Traditional local crafts are becoming a lost art in Japan, but some students at the Shizuoka Design College have turned to an unlikely source in order to revive interest in them. They are using characters created by manga legend Osamu Tezuka to introduce a new generation to the wonders of the local Japanese craftmanship.
The work of these young artists are displayed in an exhibition in the Shichikencho district of Shizuoka’s Aoi Ward in the hopes that it can also inspire other artists to take up these local crafts. For example, 21-year-old Kenta Serizawa used Tezuka’s iconic Astro Boy to make a papier-mâché or what the locals call a hariko doll. He thinks that Atom, the robot title character in the manga series, is the perfect match for the texture and warmth of the hariko. This papier-mâché technique was traditionally used to make “daruma” dolls, lucky charms and even children’s toys.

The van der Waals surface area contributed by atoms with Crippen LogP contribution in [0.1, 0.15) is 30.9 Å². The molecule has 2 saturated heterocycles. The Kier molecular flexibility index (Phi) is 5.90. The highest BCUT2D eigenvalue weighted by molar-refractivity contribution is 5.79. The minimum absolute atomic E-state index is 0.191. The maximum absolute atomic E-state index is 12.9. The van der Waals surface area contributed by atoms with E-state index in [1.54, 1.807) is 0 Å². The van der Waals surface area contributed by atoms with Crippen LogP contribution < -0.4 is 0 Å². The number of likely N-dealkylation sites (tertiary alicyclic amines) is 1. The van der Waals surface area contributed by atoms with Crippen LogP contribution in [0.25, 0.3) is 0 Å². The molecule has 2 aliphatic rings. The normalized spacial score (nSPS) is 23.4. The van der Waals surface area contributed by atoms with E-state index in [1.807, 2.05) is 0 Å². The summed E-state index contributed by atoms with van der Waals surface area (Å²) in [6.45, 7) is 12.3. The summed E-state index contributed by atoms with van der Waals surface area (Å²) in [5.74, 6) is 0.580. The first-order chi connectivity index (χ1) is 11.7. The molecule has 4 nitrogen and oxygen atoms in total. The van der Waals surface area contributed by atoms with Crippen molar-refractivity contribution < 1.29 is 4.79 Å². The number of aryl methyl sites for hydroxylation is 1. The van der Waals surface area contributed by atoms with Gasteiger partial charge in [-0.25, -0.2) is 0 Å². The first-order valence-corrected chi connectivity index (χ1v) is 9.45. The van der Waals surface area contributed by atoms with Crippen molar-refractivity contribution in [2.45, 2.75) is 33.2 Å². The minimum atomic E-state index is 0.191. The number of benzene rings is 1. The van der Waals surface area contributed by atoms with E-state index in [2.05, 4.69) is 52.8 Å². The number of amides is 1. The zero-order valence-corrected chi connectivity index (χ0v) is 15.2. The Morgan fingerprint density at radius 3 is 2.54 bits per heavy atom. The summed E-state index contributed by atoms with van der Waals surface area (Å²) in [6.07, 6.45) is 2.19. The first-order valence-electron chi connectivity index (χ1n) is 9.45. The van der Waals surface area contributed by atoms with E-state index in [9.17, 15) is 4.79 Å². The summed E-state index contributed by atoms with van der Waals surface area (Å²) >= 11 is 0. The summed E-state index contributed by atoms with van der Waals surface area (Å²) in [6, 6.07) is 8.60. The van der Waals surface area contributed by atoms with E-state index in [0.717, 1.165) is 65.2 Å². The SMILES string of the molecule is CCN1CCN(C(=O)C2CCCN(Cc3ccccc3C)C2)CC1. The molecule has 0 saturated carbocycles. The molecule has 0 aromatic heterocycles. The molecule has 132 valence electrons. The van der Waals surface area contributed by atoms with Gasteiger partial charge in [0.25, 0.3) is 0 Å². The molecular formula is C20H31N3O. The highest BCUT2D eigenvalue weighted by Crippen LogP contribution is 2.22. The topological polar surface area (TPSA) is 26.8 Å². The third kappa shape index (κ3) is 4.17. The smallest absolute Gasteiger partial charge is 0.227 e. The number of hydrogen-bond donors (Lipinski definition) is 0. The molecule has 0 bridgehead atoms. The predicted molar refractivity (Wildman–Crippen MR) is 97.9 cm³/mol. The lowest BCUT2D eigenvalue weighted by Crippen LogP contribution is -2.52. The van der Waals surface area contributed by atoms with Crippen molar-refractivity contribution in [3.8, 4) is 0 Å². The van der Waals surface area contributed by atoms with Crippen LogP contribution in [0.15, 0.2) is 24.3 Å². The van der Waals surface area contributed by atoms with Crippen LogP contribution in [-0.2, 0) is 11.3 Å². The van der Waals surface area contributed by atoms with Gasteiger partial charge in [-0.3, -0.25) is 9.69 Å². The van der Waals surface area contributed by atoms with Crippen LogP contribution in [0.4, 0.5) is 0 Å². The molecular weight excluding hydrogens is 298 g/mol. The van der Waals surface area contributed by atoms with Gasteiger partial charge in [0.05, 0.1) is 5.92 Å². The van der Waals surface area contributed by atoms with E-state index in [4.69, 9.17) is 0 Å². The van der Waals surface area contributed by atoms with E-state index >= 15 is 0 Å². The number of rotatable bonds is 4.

21-year-old Hitomi Sawada then used “The Phoenix” character to introduce the Kakegawa style hand-woven “kuzufu” by making intricately-designed folding fans. The cloth is taken from the inner fibers of the plant and can be made painstakingly by hand. Sawada said that whenever you hold the fan, you can actually feel the fibers’ texture and even the material’s warmth. The kuzufu cloth is also believed to have been used when creating the famous “hakama” trousers popularized in the Kamakura Period (1192-1333). Those who played the traditional game of “kemari”, a sort of footbag, wore the hakama and were almost always part of the nobility.
The head of the college’s academic affairs, Yasuhiro Hoshina, says that they put on this exhibit in order for the younger generation to see these traditional crafts and at the same time, to inspire the artisans and dealers to continue on with their chosen field because they can still gain the support of the art community.
[ via Asahi Shimbun ]